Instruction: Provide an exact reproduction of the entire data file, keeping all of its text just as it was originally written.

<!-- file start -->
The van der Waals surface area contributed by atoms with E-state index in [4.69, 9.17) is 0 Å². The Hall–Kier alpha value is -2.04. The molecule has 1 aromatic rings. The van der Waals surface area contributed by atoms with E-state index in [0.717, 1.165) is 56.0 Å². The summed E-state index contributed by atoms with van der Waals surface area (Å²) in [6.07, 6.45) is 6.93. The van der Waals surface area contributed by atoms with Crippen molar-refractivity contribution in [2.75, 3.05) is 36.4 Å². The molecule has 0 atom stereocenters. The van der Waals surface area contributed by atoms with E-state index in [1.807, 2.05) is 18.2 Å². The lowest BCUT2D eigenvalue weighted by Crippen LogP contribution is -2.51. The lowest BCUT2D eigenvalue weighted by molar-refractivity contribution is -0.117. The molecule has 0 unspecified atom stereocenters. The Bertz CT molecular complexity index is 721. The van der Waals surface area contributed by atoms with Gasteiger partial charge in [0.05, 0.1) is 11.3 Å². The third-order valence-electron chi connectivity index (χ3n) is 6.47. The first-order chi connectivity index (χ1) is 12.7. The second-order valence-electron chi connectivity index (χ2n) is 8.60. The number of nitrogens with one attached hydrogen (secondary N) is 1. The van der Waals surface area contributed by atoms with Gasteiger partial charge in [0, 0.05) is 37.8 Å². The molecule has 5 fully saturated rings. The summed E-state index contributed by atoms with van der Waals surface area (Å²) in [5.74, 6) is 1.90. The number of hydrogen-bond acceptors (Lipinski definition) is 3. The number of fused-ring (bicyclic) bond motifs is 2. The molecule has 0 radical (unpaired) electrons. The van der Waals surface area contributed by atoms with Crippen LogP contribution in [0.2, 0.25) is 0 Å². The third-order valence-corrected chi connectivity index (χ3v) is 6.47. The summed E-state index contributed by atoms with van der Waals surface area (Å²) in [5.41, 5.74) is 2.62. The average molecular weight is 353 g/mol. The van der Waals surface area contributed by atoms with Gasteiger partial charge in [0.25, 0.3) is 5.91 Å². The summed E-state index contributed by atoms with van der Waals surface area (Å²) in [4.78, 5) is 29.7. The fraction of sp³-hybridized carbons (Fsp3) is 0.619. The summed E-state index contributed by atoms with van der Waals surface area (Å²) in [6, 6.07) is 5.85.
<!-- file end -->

The van der Waals surface area contributed by atoms with E-state index in [4.69, 9.17) is 0 Å². The Hall–Kier alpha value is -2.04. The molecule has 1 aromatic rings. The van der Waals surface area contributed by atoms with E-state index in [0.717, 1.165) is 56.0 Å². The summed E-state index contributed by atoms with van der Waals surface area (Å²) in [6.07, 6.45) is 6.93. The van der Waals surface area contributed by atoms with Crippen molar-refractivity contribution in [2.75, 3.05) is 36.4 Å². The molecule has 0 atom stereocenters. The van der Waals surface area contributed by atoms with E-state index in [1.807, 2.05) is 18.2 Å². The lowest BCUT2D eigenvalue weighted by Crippen LogP contribution is -2.51. The lowest BCUT2D eigenvalue weighted by molar-refractivity contribution is -0.117. The molecule has 0 unspecified atom stereocenters. The Bertz CT molecular complexity index is 721. The van der Waals surface area contributed by atoms with Gasteiger partial charge in [0.05, 0.1) is 11.3 Å². The third-order valence-electron chi connectivity index (χ3n) is 6.47. The first-order chi connectivity index (χ1) is 12.7. The second-order valence-electron chi connectivity index (χ2n) is 8.60. The number of nitrogens with one attached hydrogen (secondary N) is 1. The van der Waals surface area contributed by atoms with Gasteiger partial charge in [0, 0.05) is 37.8 Å². The molecule has 5 fully saturated rings. The summed E-state index contributed by atoms with van der Waals surface area (Å²) in [5.74, 6) is 1.90. The number of hydrogen-bond acceptors (Lipinski definition) is 3. The number of fused-ring (bicyclic) bond motifs is 2. The molecule has 0 radical (unpaired) electrons. The van der Waals surface area contributed by atoms with Crippen LogP contribution in [0.2, 0.25) is 0 Å². The third-order valence-corrected chi connectivity index (χ3v) is 6.47. The summed E-state index contributed by atoms with van der Waals surface area (Å²) in [5.41, 5.74) is 2.62. The average molecular weight is 353 g/mol. The van der Waals surface area contributed by atoms with Gasteiger partial charge in [0.25, 0.3) is 5.91 Å². The summed E-state index contributed by atoms with van der Waals surface area (Å²) in [4.78, 5) is 29.7. The fraction of sp³-hybridized carbons (Fsp3) is 0.619. The summed E-state index contributed by atoms with van der Waals surface area (Å²) in [6, 6.07) is 5.85.